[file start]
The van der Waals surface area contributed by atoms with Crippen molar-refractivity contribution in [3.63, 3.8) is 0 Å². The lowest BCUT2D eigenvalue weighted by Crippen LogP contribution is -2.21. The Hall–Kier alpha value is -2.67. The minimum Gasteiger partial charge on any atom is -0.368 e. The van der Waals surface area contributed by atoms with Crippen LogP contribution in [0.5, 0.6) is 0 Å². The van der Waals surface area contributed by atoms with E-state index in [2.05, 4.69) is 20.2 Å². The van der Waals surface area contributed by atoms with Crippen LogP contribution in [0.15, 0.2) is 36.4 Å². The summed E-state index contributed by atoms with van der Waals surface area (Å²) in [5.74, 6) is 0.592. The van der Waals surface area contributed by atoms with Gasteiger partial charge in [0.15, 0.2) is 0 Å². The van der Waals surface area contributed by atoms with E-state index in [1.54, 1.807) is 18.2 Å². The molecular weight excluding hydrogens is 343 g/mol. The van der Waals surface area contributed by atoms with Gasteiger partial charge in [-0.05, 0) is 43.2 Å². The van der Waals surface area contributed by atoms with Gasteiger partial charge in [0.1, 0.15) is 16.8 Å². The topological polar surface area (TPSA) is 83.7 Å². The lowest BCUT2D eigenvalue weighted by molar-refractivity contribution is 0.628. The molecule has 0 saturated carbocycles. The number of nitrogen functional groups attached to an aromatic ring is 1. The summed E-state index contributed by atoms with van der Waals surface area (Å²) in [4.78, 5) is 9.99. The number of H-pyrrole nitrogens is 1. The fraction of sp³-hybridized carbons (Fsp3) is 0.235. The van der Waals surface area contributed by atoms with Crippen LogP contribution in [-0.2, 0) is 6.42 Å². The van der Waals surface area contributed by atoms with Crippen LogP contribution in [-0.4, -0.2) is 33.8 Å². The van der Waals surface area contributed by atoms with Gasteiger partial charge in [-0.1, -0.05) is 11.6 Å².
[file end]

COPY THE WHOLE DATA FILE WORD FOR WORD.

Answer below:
The van der Waals surface area contributed by atoms with Crippen molar-refractivity contribution in [3.63, 3.8) is 0 Å². The lowest BCUT2D eigenvalue weighted by Crippen LogP contribution is -2.21. The Hall–Kier alpha value is -2.67. The minimum Gasteiger partial charge on any atom is -0.368 e. The van der Waals surface area contributed by atoms with Crippen LogP contribution in [0.5, 0.6) is 0 Å². The van der Waals surface area contributed by atoms with E-state index in [2.05, 4.69) is 20.2 Å². The van der Waals surface area contributed by atoms with Crippen LogP contribution in [0.15, 0.2) is 36.4 Å². The summed E-state index contributed by atoms with van der Waals surface area (Å²) in [5.74, 6) is 0.592. The van der Waals surface area contributed by atoms with Gasteiger partial charge in [0.15, 0.2) is 0 Å². The van der Waals surface area contributed by atoms with E-state index in [1.54, 1.807) is 18.2 Å². The molecular weight excluding hydrogens is 343 g/mol. The van der Waals surface area contributed by atoms with Gasteiger partial charge in [-0.05, 0) is 43.2 Å². The van der Waals surface area contributed by atoms with Gasteiger partial charge in [0.1, 0.15) is 16.8 Å². The topological polar surface area (TPSA) is 83.7 Å². The lowest BCUT2D eigenvalue weighted by molar-refractivity contribution is 0.628. The molecule has 0 saturated carbocycles. The number of nitrogen functional groups attached to an aromatic ring is 1. The summed E-state index contributed by atoms with van der Waals surface area (Å²) in [4.78, 5) is 9.99. The number of H-pyrrole nitrogens is 1. The fraction of sp³-hybridized carbons (Fsp3) is 0.235. The van der Waals surface area contributed by atoms with Crippen LogP contribution in [-0.2, 0) is 6.42 Å². The van der Waals surface area contributed by atoms with Crippen LogP contribution in [-0.4, -0.2) is 33.8 Å². The van der Waals surface area contributed by atoms with Gasteiger partial charge in [-0.1, -0.05) is 11.6 Å².